The importance of land in a land-hungry nation cannot be overemphasized. However, land is not being effectively used in Telangana State. There are many legal, policy and practical issues in the scientific and effective use of land.

Out of 112.08 lakh ha of total land area, about nine to 10 percent area is put to non-agriculture use (roads and buildings). Given the current level of urbanisation and industrialisation, more land, than the reported area, might be under non-agriculture use.

About 25 percent area is under forest. About 40 to 45 percentage area is the cultivated (net sown) area. The net sown area varies significantly from year to year, depending on the rainfall and other factors. Consequently the size of fallow lands varies annually from about 15 to 20 percent.

About five to six percent area is common lands. Anecdotal evidence suggests that there are numerous variations between the official records and actual land use pattern in the state. Even more startling is that there are lots of variations between the official records and actual possession and use of land.

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Over one-third of total area in the state, including forest areas, is under the Government ownership. One of the areas of concern is that a lot of common lands were encroached. Further, severe degradation of most of the common lands and a significant portion of forest area is another issue of concern. Ambiguous land records were one of the major reasons for such encroachment and degradation.

Poor people, by default, are heavily dependent on common pool resources. Restoration and sustainable use of common lands is often considered as one of the best anti-poverty strategies. Recent research studies pointed out that though the small ruminants are yielding good returns, the traditional Sheppard communities and other poor are not able to rear the small ruminants due to encroachment of grazing lands.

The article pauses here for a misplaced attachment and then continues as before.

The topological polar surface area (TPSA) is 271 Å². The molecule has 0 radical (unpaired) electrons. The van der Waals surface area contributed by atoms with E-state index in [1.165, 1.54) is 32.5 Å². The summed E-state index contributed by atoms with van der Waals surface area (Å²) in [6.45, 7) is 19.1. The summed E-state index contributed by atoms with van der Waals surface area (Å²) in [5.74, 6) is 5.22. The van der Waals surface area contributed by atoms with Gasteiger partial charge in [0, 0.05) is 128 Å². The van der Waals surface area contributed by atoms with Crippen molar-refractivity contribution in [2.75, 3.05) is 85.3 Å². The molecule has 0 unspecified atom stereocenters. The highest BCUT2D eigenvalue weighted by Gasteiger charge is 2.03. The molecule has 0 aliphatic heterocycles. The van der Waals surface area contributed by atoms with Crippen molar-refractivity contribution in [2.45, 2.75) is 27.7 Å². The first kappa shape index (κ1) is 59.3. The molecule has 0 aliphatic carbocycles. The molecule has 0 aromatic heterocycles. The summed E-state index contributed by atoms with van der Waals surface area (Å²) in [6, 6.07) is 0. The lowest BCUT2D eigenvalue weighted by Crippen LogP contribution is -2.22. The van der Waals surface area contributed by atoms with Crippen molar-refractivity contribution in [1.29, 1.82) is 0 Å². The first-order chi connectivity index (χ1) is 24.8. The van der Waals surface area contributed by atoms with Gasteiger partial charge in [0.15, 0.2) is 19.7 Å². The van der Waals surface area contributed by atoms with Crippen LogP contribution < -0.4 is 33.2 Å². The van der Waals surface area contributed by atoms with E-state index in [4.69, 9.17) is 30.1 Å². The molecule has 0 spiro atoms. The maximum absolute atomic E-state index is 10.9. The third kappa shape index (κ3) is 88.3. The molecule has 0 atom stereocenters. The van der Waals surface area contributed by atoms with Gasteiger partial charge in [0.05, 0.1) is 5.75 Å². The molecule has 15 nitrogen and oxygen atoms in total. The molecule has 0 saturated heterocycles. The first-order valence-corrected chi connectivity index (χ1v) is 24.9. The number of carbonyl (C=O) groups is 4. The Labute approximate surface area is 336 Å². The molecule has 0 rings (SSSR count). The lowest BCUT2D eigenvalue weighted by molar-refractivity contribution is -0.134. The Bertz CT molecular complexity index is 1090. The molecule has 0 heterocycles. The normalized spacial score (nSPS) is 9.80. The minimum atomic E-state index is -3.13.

Another issue of concern is that relatively large portion of cultivable lands is being left fallow in the state. Ambiguity in land records is one of the reasons for such high fallow lands.

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Land records were not updated for decades together. Various processes involved in purchase, sale, transfers, etc. of land remained cumbersome and complicated. As per many local/ village level studies by the NGOs and professionals indicate that majority of farmers in those villages have possession of land without proper documents.

Some have land registered in the names of their deceased parents or family members. Some have unregistered ownership documents; some do not have any documents. Some do not have complete set of documents. All those farmers/ families are vulnerable for frauds and other manipulations.

Several of those are already experiencing severe troubles associated with unorganized land records. Those people are spending considerable amount of money and time to get resolve their land title related problems.

According to anecdotal evidence, a significant part of total blood pressure, cardiovascular and other related diseases are due to contested land records. A significant portion of litigations in the Courts are related to disputed land titles.

A considerable segment of official time is being spent on mutation of land records, which is a slow and time consuming process. All these issues and challenges are resulting in under utilization of the precious land in the state.

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Fallow lands are on higher side compared to other States. Some farmer families might have deferred their long-term investment on land, including sale while poor families might have sold off their valuable lands at significantly less than the market value due to the absence of clear land records.

updating. The Government has resolved to trace the real owner of every inch of the land in the state. The Farmers Coordination Committees are proposed to be involved in maintaining and updating the land records. The Pattadar Passbook has been revised, made simple and would be delivered at the doorstep.

For tens of thousands of anguished people, hit by official roadblocks, this is a welcome development as they would resolve several problems in one go. It is so overwhelmingly pro-people that other states may soon emulate this pioneering accomplishment of the Telangana State Government. #KhabarLive

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A senior journalist having 25 years of experience in national and international publications and media houses across the globe in various positions. A multi-lingual personality with desk multi-tasking skills. He belongs to Hyderabad in India. Ahssanuddin's work is driven by his desire to create clarity, connection, and a shared sense of purpose through the power of the written word. His background as an writer informs his approach to writing. Years of analyzing text and building news means that adapting to a reporting voice, tone, and unique needs comes as second nature.